The chakras are described in the tantric texts, the Sat-Cakra-Nirupana, and the Padaka-Pancaka, in which they are described as emanations of consciousness from Brahman, an energy emanating from the spiritual which gradually turns concrete, creating these distinct levels of chakras, and which eventually finds its rest in the Muladhara chakra. They are therefore part of Emanation theories (that the material universe originated from a transcendental first principle), like that of the kabbalah in the west, Lataif-e-sitta in Sufism or Neo-Platonism.
The chakras are placed at differing levels of spiritual subtlety, with Sahasrara at the top, representing pure consciousness, and Muladhara at the bottom representing matter, which is seen simply as crude consciousness.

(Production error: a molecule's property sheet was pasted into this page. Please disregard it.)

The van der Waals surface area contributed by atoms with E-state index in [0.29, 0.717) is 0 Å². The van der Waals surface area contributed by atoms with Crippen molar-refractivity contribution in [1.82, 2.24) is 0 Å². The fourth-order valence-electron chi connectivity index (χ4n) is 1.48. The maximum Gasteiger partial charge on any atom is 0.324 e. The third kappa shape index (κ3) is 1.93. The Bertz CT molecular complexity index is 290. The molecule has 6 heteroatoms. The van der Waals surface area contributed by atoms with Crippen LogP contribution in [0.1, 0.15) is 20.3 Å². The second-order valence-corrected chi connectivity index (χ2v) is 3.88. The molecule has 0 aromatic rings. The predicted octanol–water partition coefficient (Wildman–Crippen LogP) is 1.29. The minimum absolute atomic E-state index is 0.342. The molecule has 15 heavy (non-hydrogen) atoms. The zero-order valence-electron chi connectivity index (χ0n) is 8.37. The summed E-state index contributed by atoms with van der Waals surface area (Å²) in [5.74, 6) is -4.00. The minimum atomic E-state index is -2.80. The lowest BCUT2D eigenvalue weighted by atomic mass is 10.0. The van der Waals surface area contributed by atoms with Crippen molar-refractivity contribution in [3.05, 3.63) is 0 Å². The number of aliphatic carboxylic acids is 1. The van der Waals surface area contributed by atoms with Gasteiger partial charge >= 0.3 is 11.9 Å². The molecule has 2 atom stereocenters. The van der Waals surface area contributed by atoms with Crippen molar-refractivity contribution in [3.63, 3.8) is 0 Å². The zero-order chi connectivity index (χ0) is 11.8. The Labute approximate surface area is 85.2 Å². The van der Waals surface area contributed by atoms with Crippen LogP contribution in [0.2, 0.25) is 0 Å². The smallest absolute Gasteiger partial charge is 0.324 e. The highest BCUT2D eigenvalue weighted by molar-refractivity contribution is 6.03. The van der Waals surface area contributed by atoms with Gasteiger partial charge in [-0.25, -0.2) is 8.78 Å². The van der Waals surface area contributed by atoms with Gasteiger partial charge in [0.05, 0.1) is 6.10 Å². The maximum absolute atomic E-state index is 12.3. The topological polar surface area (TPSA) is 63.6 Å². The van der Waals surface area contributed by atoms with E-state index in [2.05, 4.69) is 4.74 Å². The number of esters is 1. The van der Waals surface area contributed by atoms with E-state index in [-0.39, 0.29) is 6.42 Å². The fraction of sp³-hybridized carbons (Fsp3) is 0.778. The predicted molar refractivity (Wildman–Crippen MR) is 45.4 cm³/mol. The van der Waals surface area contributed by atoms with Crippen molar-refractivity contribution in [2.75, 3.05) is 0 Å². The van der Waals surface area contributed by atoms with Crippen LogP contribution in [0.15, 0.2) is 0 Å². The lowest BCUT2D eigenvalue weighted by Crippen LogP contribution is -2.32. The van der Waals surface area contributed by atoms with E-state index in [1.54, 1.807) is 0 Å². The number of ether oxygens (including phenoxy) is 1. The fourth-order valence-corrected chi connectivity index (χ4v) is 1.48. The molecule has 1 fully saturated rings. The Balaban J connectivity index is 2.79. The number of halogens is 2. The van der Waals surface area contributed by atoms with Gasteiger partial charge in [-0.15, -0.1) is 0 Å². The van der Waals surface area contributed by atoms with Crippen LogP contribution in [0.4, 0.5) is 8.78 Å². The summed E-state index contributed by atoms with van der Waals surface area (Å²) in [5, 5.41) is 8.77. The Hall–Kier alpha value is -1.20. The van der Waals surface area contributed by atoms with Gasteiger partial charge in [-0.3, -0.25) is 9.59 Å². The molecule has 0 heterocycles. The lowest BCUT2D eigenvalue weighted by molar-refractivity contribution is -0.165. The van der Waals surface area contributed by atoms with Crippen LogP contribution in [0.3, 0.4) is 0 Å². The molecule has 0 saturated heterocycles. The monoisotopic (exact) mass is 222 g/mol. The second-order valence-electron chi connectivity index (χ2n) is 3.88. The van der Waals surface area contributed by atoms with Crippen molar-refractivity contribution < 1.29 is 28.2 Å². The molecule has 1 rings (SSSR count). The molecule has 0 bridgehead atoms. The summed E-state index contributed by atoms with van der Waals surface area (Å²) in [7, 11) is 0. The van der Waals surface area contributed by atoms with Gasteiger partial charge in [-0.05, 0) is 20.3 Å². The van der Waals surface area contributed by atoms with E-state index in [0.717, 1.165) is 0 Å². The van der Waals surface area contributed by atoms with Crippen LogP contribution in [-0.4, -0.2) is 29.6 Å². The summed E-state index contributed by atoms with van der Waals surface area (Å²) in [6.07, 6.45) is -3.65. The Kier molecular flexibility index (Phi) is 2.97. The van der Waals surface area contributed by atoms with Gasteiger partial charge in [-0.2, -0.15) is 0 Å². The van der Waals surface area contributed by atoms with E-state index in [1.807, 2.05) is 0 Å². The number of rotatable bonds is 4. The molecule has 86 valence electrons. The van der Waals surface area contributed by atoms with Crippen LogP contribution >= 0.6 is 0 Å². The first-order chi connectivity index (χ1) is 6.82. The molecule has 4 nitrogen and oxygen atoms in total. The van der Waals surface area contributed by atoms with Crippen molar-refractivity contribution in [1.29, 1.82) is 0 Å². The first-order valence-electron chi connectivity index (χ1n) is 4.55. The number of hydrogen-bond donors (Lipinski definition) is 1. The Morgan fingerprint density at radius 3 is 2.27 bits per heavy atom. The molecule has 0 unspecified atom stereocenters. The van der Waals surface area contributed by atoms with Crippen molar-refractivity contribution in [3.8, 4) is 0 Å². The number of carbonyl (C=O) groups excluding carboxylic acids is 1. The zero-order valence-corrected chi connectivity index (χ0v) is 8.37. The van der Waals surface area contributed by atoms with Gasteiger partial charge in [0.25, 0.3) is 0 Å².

The earliest known mention of chakras is found in the later Upanishads, including specifically the Brahma Upanishad and the Yogatattva Upanishad. These Vedic models were adapted in Tibetan Buddhism as Vajrayana theory, and in the Tantric Shakta theory of chakras.
There are various other models of chakras in other traditions, notably in the Chinese medicine, and also in Tibetan Buddhism. Even in the Jewish kabbalah, the different Sephiroth are sometimes associated with parts of the body. In Islamic Sufism, Lataif-e-Sitta ( Six Subtleties ) are considered psycho-spiritual "organs" or faculties of sensory and suprasensory perception, the activation of which makes a man complete.